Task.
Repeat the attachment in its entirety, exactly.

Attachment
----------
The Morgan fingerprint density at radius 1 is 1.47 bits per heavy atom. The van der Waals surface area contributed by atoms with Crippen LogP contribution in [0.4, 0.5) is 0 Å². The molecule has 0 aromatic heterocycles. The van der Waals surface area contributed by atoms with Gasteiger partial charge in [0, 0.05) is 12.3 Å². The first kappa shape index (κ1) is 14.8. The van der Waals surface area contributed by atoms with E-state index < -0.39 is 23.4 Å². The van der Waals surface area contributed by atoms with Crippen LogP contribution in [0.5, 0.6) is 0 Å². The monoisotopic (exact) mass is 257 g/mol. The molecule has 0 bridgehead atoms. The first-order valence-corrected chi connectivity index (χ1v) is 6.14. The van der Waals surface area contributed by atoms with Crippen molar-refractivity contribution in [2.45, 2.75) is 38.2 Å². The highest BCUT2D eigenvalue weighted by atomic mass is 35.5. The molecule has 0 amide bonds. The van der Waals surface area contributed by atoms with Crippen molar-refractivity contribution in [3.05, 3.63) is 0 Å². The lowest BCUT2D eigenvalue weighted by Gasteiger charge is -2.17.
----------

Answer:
The Morgan fingerprint density at radius 1 is 1.47 bits per heavy atom. The van der Waals surface area contributed by atoms with Crippen LogP contribution in [0.4, 0.5) is 0 Å². The molecule has 0 aromatic heterocycles. The van der Waals surface area contributed by atoms with Gasteiger partial charge in [0, 0.05) is 12.3 Å². The first kappa shape index (κ1) is 14.8. The van der Waals surface area contributed by atoms with E-state index < -0.39 is 23.4 Å². The van der Waals surface area contributed by atoms with Crippen LogP contribution in [0.5, 0.6) is 0 Å². The monoisotopic (exact) mass is 257 g/mol. The molecule has 0 bridgehead atoms. The first-order valence-corrected chi connectivity index (χ1v) is 6.14. The van der Waals surface area contributed by atoms with Crippen molar-refractivity contribution in [2.45, 2.75) is 38.2 Å². The highest BCUT2D eigenvalue weighted by atomic mass is 35.5. The molecule has 0 amide bonds. The van der Waals surface area contributed by atoms with Crippen molar-refractivity contribution in [3.05, 3.63) is 0 Å². The lowest BCUT2D eigenvalue weighted by Gasteiger charge is -2.17.